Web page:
Stopping the Cycle Matters, and It’s Hard

For those who are taking on the life’s work of recovering from any kind of childhood abuse, what you are doing really, really matters. You are blocking the spread of abuse with your own body and heart.

It takes an enormous effort to put something positive out into the world, or to pass something better on to your own or others’ children, when you weren’t even given enough resources yourself to begin with.

Being the one to stop the damage from propagating further means you are spending energy repairing your own injuries while also spending energy moving forward and putting good into the world. You are working twice as hard with fewer resources and while healing from your injuries. In a way, you are repairing the past, present, and future all at once.

No wonder changing the world is so exhausting!

Trauma Survivors and Assault in the News

If you are a survivor of abuse or assault, it may at times be very difficult dealing with the news cycle on a day-to-day basis. Not only may we hear and read about details of experiences that mirror our own, we also hear a great deal of public discourse around those kinds of traumatic and personal events. In some ways this may be even worse.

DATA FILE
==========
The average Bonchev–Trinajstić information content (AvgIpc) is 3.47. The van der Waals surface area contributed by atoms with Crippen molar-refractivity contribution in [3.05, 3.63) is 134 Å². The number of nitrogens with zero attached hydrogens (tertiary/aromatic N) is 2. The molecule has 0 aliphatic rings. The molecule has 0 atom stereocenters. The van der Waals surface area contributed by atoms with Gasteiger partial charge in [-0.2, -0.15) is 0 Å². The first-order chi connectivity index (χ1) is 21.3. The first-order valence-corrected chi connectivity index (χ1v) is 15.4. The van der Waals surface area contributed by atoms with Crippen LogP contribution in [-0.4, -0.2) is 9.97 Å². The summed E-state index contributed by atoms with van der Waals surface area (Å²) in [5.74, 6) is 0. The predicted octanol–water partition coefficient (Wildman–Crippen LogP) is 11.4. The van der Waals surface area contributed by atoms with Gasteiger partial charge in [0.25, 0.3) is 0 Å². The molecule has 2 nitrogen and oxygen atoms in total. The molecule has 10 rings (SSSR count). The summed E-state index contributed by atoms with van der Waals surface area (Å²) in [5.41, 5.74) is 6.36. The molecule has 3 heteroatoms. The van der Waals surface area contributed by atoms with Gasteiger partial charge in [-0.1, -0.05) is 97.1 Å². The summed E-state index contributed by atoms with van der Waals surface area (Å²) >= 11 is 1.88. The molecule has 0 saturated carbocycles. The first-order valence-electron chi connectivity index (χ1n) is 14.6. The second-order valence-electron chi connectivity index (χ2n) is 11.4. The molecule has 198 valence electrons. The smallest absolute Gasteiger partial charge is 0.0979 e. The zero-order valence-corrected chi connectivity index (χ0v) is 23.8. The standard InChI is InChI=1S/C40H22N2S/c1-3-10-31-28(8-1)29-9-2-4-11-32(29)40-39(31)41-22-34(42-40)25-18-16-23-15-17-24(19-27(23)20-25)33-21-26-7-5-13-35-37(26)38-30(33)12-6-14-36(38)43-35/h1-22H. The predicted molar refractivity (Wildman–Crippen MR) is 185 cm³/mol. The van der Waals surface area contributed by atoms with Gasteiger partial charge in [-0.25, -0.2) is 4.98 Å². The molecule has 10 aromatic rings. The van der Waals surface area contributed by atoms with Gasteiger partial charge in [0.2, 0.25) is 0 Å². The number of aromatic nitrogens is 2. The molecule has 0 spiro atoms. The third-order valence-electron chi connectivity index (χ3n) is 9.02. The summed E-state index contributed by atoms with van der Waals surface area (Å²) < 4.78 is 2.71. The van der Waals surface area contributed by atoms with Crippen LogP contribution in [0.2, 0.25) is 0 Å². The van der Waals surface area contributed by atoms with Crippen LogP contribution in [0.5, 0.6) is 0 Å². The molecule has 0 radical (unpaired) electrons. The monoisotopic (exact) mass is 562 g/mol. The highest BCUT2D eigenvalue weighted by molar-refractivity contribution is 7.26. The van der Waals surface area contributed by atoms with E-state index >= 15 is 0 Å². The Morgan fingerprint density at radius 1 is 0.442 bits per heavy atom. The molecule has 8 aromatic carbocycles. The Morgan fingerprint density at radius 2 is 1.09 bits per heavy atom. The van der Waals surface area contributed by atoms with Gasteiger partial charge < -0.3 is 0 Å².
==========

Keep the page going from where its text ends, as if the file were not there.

Hearing public figures and people in authority expressing doubt, denial, and minimization of survivors’ experiences is often a rerun of the kinds of responses we may have experienced ourselves when we tried to tell parents, friends, family members, or others we hoped would help us. People in our present lives may also be expressing disbelief or minimization about other survivors’ accounts in a way that re-opens our own past wounds and invalidates our experiences.

The lack of support or even belief around assault is in some ways as injurious to survivors as the actual assault was. The underlying message we may internalize is “I’m not important enough to protect or believe.”